Below is the devotion I delivered at our ladies' meeting Monday night, which I've also posted at KJV Blog Directory today. I hope you'll enjoy it!
Mary of Bethany
Although Mary, sister of Martha and Lazarus, is mentioned just a handful of times in the New Testament, the Lord Jesus had high words of praise for her, praise that we as women should strive for in our own lives: “she hath done what she could,” (Mark 14:8) and “Mary hath chosen that good part . . .” (Luke 10:42) How I’d love to hear Jesus say, “Susan, you’ve done your best; you’ve done what you could!” How can we go about making sure that we hear Him say that? What things does God look for in a woman that will please Him enough to say, “You’ve done well; you’ve done what you could?” I believe we can learn some of those things by looking at the life of Mary of Bethany.
First, Mary had a quiet spirit. Every time we see her in Scripture, she is calm, cool, and collected. Even after the death of her brother, she remained in the house, while her sister Martha went running out to find Jesus. When Jesus was in their home, Mary was at Jesus’ feet, quietly listening to His words. And when she anointed His feet with ointment, she said not a word to him; her actions spoke clearly! When those around her spoke words of criticism, she never defended herself. As a matter of fact, Jesus defended her Himself! She waited patiently for Him, and He took care of her detractors.
We see in I Peter 3:4 that a quiet spirit is “in the sight of God of great price.” To God, being calm in our spirits is a valuable trait, one we should cultivate in order to please Him. Does that mean I have to be mousy, with no opinion, living mindlessly? Absolutely not! A quiet spirit simply means “peaceable, not turbulent . . . mild, meek, contented.” While Martha was bustling around, cumbered and burdened with her serving, Mary was quiet in spirit. Even when we’re talking, playing, working, or serving, we can do so with a peaceable spirit, contented, mild, meek. God made each of us unique, with unique personalities, but He is pleased when our spirits are quiet. Having a quiet spirit means trusting Him and not allowing myself to get agitated in the midst of everyday life. I have to stop and purposely focus on Christ in the midst of the situation and allow Him to calm my heart and spirit. As I do this more and more, it slowly becomes my normal reaction, producing that quiet spirit that God so loves. No matter what a woman’s personality, her spirit can learn to become quiet!
Next, we see that Mary had a singular focus: the Lord Jesus Christ. We see her quite often at His feet. She was at his feet in service. When He was in her home, she sat at his feet. She was found at His feet in her grief. When Martha told her that Jesus had called for her, she arose immediately, ran to Him, and fell at His feet. We find her at His feet in worship, pouring expensive ointment on His feet and wiping them with her hair. We can learn great lessons with Mary at Jesus’ feet! At His feet, we see Mary’s humility as she listens to His words. In order to be near someone’s feet, a person must kneel down in front of the other; she has to humble herself.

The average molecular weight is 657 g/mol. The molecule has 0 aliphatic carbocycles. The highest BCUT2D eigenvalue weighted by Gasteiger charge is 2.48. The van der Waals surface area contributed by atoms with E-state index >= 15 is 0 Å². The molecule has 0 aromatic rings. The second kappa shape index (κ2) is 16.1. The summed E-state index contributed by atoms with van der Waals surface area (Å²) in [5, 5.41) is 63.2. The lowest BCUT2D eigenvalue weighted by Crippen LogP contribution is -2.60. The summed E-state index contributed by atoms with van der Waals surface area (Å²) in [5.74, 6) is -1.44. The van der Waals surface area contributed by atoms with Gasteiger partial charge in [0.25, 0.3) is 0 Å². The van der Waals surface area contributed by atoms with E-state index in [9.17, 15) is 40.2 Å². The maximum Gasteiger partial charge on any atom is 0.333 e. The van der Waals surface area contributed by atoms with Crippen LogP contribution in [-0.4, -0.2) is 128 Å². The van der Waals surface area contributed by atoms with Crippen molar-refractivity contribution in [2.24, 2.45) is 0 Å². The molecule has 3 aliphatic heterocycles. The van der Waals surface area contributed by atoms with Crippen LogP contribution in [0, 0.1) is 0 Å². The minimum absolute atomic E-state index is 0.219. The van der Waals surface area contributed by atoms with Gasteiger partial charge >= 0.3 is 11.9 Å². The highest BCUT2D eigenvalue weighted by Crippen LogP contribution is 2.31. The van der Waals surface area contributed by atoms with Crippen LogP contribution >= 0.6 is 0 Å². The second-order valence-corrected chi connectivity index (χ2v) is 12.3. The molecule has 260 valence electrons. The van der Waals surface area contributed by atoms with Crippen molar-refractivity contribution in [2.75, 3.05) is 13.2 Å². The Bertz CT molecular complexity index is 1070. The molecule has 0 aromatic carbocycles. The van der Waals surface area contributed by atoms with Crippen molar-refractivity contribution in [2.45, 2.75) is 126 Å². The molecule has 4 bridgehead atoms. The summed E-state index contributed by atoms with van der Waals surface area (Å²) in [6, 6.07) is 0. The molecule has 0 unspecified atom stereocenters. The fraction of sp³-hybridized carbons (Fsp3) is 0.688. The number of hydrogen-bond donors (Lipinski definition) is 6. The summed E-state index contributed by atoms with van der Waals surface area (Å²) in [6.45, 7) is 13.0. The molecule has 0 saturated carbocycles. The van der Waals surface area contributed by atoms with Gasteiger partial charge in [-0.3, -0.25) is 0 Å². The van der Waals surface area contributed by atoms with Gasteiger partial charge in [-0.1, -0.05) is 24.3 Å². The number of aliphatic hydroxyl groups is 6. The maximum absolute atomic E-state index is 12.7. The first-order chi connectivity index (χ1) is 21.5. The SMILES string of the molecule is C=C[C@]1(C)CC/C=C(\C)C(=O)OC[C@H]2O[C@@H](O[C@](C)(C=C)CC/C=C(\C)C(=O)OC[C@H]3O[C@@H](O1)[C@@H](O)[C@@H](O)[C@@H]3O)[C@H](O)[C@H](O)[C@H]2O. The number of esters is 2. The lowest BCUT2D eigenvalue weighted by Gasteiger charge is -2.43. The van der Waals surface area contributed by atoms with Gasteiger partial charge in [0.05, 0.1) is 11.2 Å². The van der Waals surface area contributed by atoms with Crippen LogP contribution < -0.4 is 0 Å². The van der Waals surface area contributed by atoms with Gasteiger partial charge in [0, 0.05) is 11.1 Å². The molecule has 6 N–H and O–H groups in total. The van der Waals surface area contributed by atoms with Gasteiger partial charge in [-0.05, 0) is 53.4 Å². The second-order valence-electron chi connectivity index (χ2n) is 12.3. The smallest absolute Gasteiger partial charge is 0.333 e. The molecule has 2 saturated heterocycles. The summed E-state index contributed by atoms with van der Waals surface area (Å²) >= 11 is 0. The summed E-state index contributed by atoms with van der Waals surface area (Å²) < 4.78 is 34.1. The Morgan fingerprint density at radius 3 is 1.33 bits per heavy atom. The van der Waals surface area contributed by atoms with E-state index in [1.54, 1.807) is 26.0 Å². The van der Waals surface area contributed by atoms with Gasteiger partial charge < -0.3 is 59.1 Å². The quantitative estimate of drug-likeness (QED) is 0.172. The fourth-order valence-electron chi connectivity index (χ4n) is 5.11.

We see Mary’s generosity as she pours out the ointment that cost her everything she had. Jesus said she had “done what she could.” She had given all! This ointment cost 300 pence. If the average worker earned a penny a day, 300 pence would be equal to almost a year’s wages. In our North American economy, that could be $30,000 worth – or more - of perfume! Are we willing to give so much to the Lord? Was Mary saving this ointment for a special occasion? Had she been saving the money for another purpose? Whatever the case, pouring it out onto someone’s feet was quite an extravagant thing to do. Judas and others even saw it as wasteful. But Jesus saw it as giving everything, and He honoured that.
Giving is also an act of worship. In the Old Testament, when people worshipped the Lord, they always gave an offering of their free will. Mary’s giving her expensive ointment was an act of worship. She knew who Jesus was, and she was acknowledging His deity by giving the best she had.
We also see Mary’s witness as others follow her to Jesus’ feet, see His miracle of raising Lazarus from the dead, and believe on Him. Apparently Martha, Mary, and Lazarus were well-known, as many of the Jews had come to comfort Mary and Martha upon Lazarus’ death. Those people stayed with Mary in the house as Martha went out to meet Jesus on his way into town. When Martha hurried out to meet Jesus, at His bidding, the people followed her. Then, after Lazarus was raised from the dead, “many of the Jews which came to Mary, and had seen the things which Jesus did, believed on him.” We don’t know what she said, or even if she said anything to these people, but she led them to Jesus, and when they saw for themselves what He did, they believed. May we be used of God, either through a verbal witness or through a life that speaks of Him, to bring people to Jesus!
In Luke 10:42, Jesus said that Mary “hath chosen that good part . . .” Mary chose to focus on the Lord Jesus. Do you think she just woke up one day and found herself at His feet? No, she chose to follow Him, listen to Him, worship Him. And we can choose “that good part” too. We can choose to draw nigh to God, and when we do, He will draw nigh to us. (James 4:8). And when we humble ourselves in His sight, He lifts us up (James 4:10). Much of living for the Lord is choice. You choose to draw nigh to God through reading your Bible, through praying, through giving, through witnessing . . . a solid relationship with the Lord will not just happen. It’s a choice, a choice which Mary made.
My prayer is that I will learn to have a quiet spirit, waiting on the Lord, and that the Holy Spirit will constantly remind me to choose “that good part” of drawing nigh to God. May you choose that good part today too!